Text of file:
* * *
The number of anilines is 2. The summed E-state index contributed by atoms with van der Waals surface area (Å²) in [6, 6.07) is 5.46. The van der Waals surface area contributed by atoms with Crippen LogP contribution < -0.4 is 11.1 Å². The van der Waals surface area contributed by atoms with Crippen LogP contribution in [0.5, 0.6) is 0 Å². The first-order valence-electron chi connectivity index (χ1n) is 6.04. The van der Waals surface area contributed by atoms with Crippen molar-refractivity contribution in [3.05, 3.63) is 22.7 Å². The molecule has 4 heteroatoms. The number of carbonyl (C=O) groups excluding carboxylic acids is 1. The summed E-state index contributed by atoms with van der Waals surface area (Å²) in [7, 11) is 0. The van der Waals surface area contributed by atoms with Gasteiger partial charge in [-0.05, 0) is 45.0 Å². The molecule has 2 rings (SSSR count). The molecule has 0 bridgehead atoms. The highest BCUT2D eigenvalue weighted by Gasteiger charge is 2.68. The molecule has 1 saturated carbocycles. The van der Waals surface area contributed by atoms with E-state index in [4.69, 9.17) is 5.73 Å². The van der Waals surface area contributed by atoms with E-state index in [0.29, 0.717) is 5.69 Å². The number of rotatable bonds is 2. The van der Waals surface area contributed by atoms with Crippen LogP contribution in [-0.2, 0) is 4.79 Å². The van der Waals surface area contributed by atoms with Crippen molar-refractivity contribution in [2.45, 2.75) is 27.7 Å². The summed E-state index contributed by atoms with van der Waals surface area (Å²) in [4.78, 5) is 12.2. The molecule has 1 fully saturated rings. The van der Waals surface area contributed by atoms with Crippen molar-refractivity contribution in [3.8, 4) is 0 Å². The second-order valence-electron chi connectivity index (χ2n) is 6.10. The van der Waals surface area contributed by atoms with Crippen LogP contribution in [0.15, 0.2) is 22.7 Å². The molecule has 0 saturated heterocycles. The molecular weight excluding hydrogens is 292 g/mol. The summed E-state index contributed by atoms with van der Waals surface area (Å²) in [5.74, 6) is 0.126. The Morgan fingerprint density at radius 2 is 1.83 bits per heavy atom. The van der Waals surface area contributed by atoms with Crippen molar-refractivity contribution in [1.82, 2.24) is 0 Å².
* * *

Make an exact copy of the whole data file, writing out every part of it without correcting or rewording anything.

The number of anilines is 2. The summed E-state index contributed by atoms with van der Waals surface area (Å²) in [6, 6.07) is 5.46. The van der Waals surface area contributed by atoms with Crippen LogP contribution < -0.4 is 11.1 Å². The van der Waals surface area contributed by atoms with Crippen LogP contribution in [0.5, 0.6) is 0 Å². The first-order valence-electron chi connectivity index (χ1n) is 6.04. The van der Waals surface area contributed by atoms with Crippen molar-refractivity contribution in [3.05, 3.63) is 22.7 Å². The molecule has 4 heteroatoms. The number of carbonyl (C=O) groups excluding carboxylic acids is 1. The summed E-state index contributed by atoms with van der Waals surface area (Å²) in [7, 11) is 0. The van der Waals surface area contributed by atoms with Gasteiger partial charge in [-0.05, 0) is 45.0 Å². The molecule has 2 rings (SSSR count). The molecule has 0 bridgehead atoms. The highest BCUT2D eigenvalue weighted by Gasteiger charge is 2.68. The molecule has 1 saturated carbocycles. The van der Waals surface area contributed by atoms with E-state index in [4.69, 9.17) is 5.73 Å². The van der Waals surface area contributed by atoms with E-state index in [0.29, 0.717) is 5.69 Å². The number of rotatable bonds is 2. The van der Waals surface area contributed by atoms with Crippen LogP contribution in [-0.2, 0) is 4.79 Å². The van der Waals surface area contributed by atoms with Crippen molar-refractivity contribution in [2.45, 2.75) is 27.7 Å². The summed E-state index contributed by atoms with van der Waals surface area (Å²) in [4.78, 5) is 12.2. The molecule has 1 fully saturated rings. The van der Waals surface area contributed by atoms with Crippen molar-refractivity contribution in [3.8, 4) is 0 Å². The second-order valence-electron chi connectivity index (χ2n) is 6.10. The van der Waals surface area contributed by atoms with Crippen LogP contribution in [0.15, 0.2) is 22.7 Å². The molecule has 0 saturated heterocycles. The molecular weight excluding hydrogens is 292 g/mol. The summed E-state index contributed by atoms with van der Waals surface area (Å²) in [5.74, 6) is 0.126. The Morgan fingerprint density at radius 2 is 1.83 bits per heavy atom. The van der Waals surface area contributed by atoms with Crippen molar-refractivity contribution in [1.82, 2.24) is 0 Å².